Last month, Sloth Sanctuary founder Judy and I travelled to Texas to visit the sanctuary’s sloth ambassadors currently living at the Dallas World Aquarium (DWA). Because three-fingered sloths are so notoriously difficult to maintain in captivity outside of their natural home range, I was interested to see how these sloths have adapted to living in a simulated rainforest environment in downtown Dallas!
DWA has provided an excellent home over the past 9 years for three three-fingered sloths and three two-fingered sloths that were all rescued by the sanctuary as tiny orphans. They were transferred to the aquarium to act as educational ambassadors, teaching people about sloths and raising awareness of the problems that they are facing. The facility is beautifully designed to replicate their natural habitat, with real trees for the sloths to move around freely, and the temperature and humidity levels being constantly monitored. DWA grows many of the tropical leaves that are known to form part of the sloth’s natural diet, including pseudobombax and chorisia, and they even have cecropia leaves and pods (one of the sloth’s favorite foods) shipped in fresh from Hawaii every 4 days. Upon arrival, we were delighted to see just how well all of the sloths were doing: they are robust, strong, active and extremely healthy.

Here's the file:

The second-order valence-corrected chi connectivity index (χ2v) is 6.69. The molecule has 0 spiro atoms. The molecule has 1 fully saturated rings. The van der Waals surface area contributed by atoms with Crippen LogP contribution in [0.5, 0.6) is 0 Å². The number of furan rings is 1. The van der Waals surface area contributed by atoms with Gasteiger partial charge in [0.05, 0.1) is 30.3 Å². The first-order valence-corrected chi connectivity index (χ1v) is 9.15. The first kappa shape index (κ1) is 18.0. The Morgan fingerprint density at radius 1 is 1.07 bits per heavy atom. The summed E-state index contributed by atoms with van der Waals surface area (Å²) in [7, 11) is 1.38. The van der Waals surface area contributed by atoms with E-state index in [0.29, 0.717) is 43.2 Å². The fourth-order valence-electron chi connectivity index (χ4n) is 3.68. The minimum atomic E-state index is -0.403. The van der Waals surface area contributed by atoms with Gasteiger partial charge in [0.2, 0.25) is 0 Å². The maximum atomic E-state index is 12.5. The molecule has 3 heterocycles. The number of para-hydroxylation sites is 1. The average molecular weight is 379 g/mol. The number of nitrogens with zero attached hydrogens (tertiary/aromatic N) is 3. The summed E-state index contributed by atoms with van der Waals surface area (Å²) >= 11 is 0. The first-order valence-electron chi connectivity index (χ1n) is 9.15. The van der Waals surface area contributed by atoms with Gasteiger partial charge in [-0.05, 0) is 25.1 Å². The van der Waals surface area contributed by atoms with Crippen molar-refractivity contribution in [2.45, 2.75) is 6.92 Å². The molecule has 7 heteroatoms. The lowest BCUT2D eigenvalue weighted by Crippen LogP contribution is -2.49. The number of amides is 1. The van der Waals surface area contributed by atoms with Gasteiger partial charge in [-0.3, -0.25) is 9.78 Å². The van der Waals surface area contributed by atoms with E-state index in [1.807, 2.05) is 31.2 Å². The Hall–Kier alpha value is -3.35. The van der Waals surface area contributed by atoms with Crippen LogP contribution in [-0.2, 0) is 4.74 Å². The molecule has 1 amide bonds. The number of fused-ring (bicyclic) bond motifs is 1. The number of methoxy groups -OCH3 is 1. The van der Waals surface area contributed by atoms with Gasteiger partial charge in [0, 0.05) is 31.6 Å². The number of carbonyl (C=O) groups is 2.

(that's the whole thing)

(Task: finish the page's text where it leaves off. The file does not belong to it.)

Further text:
The aim of my research was to monitor the three-fingered sloths activity using Daily Diary data loggers, and to compare their behaviours at DWA to what I have observed from those maintained here at the sanctuary in Costa Rica. I equipped two of the sloths, Leno and Jewel, with backpacks, recording every movement they made, 24 hours a day, both on and off exhibit for a week. I will be analysing this data to determine exactly how they have adapted to a life in Texas.
I would like to say a great big thank you to Daryl, Gerald and the entire staff at the Dallas World Aquarium for their hard work and dedication in looking after the sloths, and for making us feel so welcome during our visit.